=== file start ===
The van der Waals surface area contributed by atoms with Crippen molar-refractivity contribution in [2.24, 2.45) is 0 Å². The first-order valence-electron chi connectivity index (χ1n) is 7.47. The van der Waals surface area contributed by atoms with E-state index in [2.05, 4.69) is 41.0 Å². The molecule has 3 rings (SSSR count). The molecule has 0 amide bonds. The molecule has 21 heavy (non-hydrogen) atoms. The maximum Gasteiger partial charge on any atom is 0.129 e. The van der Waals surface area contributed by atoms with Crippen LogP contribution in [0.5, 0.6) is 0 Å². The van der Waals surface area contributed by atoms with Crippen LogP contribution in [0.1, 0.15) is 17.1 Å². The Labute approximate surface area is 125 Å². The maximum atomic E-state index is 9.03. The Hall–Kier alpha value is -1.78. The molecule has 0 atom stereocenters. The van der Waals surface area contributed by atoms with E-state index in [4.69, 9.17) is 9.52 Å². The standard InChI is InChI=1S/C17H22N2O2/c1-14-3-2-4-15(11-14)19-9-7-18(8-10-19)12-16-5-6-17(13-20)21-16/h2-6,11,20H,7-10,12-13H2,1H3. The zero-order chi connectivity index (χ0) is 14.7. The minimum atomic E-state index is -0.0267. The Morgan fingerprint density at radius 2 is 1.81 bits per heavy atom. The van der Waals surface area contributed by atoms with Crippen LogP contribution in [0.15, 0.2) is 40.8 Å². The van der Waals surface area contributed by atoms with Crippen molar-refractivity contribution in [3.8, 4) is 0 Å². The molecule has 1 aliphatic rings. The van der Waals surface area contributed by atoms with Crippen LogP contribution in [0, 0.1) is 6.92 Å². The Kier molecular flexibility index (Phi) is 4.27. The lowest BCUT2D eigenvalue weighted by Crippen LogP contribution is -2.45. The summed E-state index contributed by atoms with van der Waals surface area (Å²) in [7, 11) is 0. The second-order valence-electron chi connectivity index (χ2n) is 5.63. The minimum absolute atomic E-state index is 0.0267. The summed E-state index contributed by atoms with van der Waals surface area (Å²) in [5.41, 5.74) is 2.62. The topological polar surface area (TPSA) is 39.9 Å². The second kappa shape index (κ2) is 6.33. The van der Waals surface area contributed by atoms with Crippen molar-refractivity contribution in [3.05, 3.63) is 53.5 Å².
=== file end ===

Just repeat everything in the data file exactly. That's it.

The van der Waals surface area contributed by atoms with Crippen molar-refractivity contribution in [2.24, 2.45) is 0 Å². The first-order valence-electron chi connectivity index (χ1n) is 7.47. The van der Waals surface area contributed by atoms with E-state index in [2.05, 4.69) is 41.0 Å². The molecule has 3 rings (SSSR count). The molecule has 0 amide bonds. The molecule has 21 heavy (non-hydrogen) atoms. The maximum Gasteiger partial charge on any atom is 0.129 e. The van der Waals surface area contributed by atoms with Crippen LogP contribution in [0.5, 0.6) is 0 Å². The van der Waals surface area contributed by atoms with Crippen LogP contribution in [0.1, 0.15) is 17.1 Å². The Labute approximate surface area is 125 Å². The maximum atomic E-state index is 9.03. The Hall–Kier alpha value is -1.78. The molecule has 0 atom stereocenters. The van der Waals surface area contributed by atoms with E-state index in [4.69, 9.17) is 9.52 Å². The standard InChI is InChI=1S/C17H22N2O2/c1-14-3-2-4-15(11-14)19-9-7-18(8-10-19)12-16-5-6-17(13-20)21-16/h2-6,11,20H,7-10,12-13H2,1H3. The zero-order chi connectivity index (χ0) is 14.7. The minimum atomic E-state index is -0.0267. The Morgan fingerprint density at radius 2 is 1.81 bits per heavy atom. The van der Waals surface area contributed by atoms with Crippen LogP contribution in [0.15, 0.2) is 40.8 Å². The van der Waals surface area contributed by atoms with Crippen molar-refractivity contribution in [3.8, 4) is 0 Å². The molecule has 1 aliphatic rings. The van der Waals surface area contributed by atoms with Crippen LogP contribution in [0, 0.1) is 6.92 Å². The Kier molecular flexibility index (Phi) is 4.27. The lowest BCUT2D eigenvalue weighted by Crippen LogP contribution is -2.45. The summed E-state index contributed by atoms with van der Waals surface area (Å²) in [7, 11) is 0. The second-order valence-electron chi connectivity index (χ2n) is 5.63. The minimum absolute atomic E-state index is 0.0267. The summed E-state index contributed by atoms with van der Waals surface area (Å²) in [5.41, 5.74) is 2.62. The topological polar surface area (TPSA) is 39.9 Å². The second kappa shape index (κ2) is 6.33. The van der Waals surface area contributed by atoms with Crippen molar-refractivity contribution in [3.05, 3.63) is 53.5 Å².